Residents join march against abuse
About 30 people marched down Main Street on Thursday, urging Alaskans to “Choose Respect.”
“Our march represented taking a stand against domestic violence and sexual abuse and being a voice, showing the community that there are other options and help available,” said coordinator Jackie Mazeikas of SEARHC.
The march from the bank to the Haines Borough Public Library was part of Gov. Sean Parnell’s statewide effort. “Choose Respect” debuted with 18 communities in 2010, and Haines joined the list this year.
“All in all, I feel it was very successful and we will continue to have them each year,” Mazeikas said. “Hopefully, our number of participants will increase as the word gets out.”
According to statistics from the Council on Domestic Violence and Sexual Assault for fiscal year 2010, Alaska’s rate of forcible rape is 2.3 times the national average, the highest of any state.
Thursday’s speakers in Haines included Mayor Jan Hill, police chief Gary Lowe, state employee Mike Barnhill, and Andrea Browning of the Aiding Women in Abuse and Rape Emergencies (AWARE) shelter in Juneau.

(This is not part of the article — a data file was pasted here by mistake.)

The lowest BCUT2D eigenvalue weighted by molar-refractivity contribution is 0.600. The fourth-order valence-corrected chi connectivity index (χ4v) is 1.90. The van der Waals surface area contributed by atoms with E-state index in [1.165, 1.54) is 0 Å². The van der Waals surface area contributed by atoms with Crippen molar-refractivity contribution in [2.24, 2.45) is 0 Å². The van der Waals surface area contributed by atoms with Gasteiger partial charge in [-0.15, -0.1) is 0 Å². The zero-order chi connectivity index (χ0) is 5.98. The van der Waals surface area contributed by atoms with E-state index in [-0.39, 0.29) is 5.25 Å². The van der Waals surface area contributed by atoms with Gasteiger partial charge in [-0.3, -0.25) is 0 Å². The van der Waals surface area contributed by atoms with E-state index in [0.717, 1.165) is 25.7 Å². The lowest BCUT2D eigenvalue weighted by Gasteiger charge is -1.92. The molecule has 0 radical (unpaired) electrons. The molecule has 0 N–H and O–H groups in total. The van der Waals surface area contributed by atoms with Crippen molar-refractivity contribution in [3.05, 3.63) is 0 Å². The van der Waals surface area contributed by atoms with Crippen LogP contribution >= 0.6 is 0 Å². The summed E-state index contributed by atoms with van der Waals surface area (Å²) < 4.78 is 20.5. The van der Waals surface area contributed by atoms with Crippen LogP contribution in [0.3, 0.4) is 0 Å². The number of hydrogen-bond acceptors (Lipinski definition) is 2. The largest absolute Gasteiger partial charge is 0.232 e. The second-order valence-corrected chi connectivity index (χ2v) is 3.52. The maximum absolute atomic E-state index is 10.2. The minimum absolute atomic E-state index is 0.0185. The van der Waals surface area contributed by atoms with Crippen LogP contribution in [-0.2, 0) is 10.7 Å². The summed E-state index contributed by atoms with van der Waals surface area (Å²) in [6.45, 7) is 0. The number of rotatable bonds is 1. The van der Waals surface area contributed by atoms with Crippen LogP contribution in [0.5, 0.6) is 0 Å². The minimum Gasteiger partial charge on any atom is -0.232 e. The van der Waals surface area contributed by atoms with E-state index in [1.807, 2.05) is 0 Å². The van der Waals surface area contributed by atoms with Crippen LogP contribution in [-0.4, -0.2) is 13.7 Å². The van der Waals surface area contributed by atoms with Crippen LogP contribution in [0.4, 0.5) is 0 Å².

“I think it was the beginning of healing steps to take the shame off of it,” Mazeikas said. “There are people who care and options and help available, and I think it was a wonderful step for our community.”
She has worked closely with representatives from AWARE.
“I was contacted and asked if I would be interested in heading up the parade,” Mazeikas said. “I said yes and jumped in. I had never done anything like this before. It has taken a lot of work, but the end result has been wonderful.”
Police chief Lowe said many domestic violence and sexual assault incidents are alcohol-related, and more are being reported nationwide.
“I think, way in the past, 20 years ago, it never got reported, and now America has kind of brought this to the forefront and now Alaska is bringing this more, again, to the forefront, and we’re getting more calls on less serious violations, so that’s a good thing,” he said.
Lowe said Haines has a safe house, and AWARE can assist victims with the legal process.
AWARE has a 24-hour crisis line at 1-800-478-1090.
“My message is that we have to work together as a community for everything that we do here,” Lowe said. “Of course, domestic violence is a very serious issue and something that we need to work on, but we have to work on it as a community.”